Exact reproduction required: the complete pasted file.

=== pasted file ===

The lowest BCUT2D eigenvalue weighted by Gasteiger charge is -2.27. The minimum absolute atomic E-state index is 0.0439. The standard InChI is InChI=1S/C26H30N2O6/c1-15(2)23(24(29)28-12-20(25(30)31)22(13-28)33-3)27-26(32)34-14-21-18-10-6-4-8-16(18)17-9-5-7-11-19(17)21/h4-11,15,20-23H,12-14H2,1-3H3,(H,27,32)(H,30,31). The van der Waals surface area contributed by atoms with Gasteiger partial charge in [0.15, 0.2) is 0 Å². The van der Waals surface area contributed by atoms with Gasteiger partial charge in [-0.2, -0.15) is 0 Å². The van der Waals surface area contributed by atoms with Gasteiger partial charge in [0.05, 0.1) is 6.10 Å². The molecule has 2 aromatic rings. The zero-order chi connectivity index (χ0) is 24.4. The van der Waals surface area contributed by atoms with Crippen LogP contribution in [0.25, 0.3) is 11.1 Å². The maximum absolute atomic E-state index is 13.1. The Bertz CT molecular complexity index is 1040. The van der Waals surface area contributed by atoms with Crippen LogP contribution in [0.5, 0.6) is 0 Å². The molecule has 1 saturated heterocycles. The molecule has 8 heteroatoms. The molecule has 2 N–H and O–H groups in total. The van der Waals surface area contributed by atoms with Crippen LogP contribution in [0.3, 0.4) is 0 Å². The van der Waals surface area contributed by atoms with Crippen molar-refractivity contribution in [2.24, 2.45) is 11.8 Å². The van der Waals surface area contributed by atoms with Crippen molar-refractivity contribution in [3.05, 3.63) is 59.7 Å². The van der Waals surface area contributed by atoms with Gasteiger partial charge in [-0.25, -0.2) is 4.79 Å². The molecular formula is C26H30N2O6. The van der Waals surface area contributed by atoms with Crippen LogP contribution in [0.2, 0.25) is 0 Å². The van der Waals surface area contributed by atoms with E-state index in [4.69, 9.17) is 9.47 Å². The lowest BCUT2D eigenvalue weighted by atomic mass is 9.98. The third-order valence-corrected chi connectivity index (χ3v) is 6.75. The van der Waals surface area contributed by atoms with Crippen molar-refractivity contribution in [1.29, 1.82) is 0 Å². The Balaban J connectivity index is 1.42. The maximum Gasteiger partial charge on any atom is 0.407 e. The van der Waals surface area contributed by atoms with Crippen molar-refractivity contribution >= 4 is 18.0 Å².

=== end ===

The lowest BCUT2D eigenvalue weighted by Gasteiger charge is -2.27. The minimum absolute atomic E-state index is 0.0439. The standard InChI is InChI=1S/C26H30N2O6/c1-15(2)23(24(29)28-12-20(25(30)31)22(13-28)33-3)27-26(32)34-14-21-18-10-6-4-8-16(18)17-9-5-7-11-19(17)21/h4-11,15,20-23H,12-14H2,1-3H3,(H,27,32)(H,30,31). The van der Waals surface area contributed by atoms with Gasteiger partial charge in [0.15, 0.2) is 0 Å². The van der Waals surface area contributed by atoms with Gasteiger partial charge in [-0.2, -0.15) is 0 Å². The van der Waals surface area contributed by atoms with Gasteiger partial charge in [0.05, 0.1) is 6.10 Å². The molecule has 2 aromatic rings. The zero-order chi connectivity index (χ0) is 24.4. The van der Waals surface area contributed by atoms with Crippen LogP contribution in [0.25, 0.3) is 11.1 Å². The maximum absolute atomic E-state index is 13.1. The Bertz CT molecular complexity index is 1040. The van der Waals surface area contributed by atoms with Crippen LogP contribution in [0.5, 0.6) is 0 Å². The molecule has 1 saturated heterocycles. The molecule has 8 heteroatoms. The molecule has 2 N–H and O–H groups in total. The van der Waals surface area contributed by atoms with Crippen LogP contribution in [0.3, 0.4) is 0 Å². The van der Waals surface area contributed by atoms with Crippen molar-refractivity contribution in [2.24, 2.45) is 11.8 Å². The van der Waals surface area contributed by atoms with Crippen molar-refractivity contribution in [3.05, 3.63) is 59.7 Å². The van der Waals surface area contributed by atoms with Gasteiger partial charge in [-0.25, -0.2) is 4.79 Å². The molecular formula is C26H30N2O6. The van der Waals surface area contributed by atoms with Crippen LogP contribution in [0.2, 0.25) is 0 Å². The van der Waals surface area contributed by atoms with E-state index in [4.69, 9.17) is 9.47 Å². The lowest BCUT2D eigenvalue weighted by atomic mass is 9.98. The third-order valence-corrected chi connectivity index (χ3v) is 6.75. The van der Waals surface area contributed by atoms with Crippen molar-refractivity contribution in [1.29, 1.82) is 0 Å². The Balaban J connectivity index is 1.42. The maximum Gasteiger partial charge on any atom is 0.407 e. The van der Waals surface area contributed by atoms with Crippen molar-refractivity contribution >= 4 is 18.0 Å².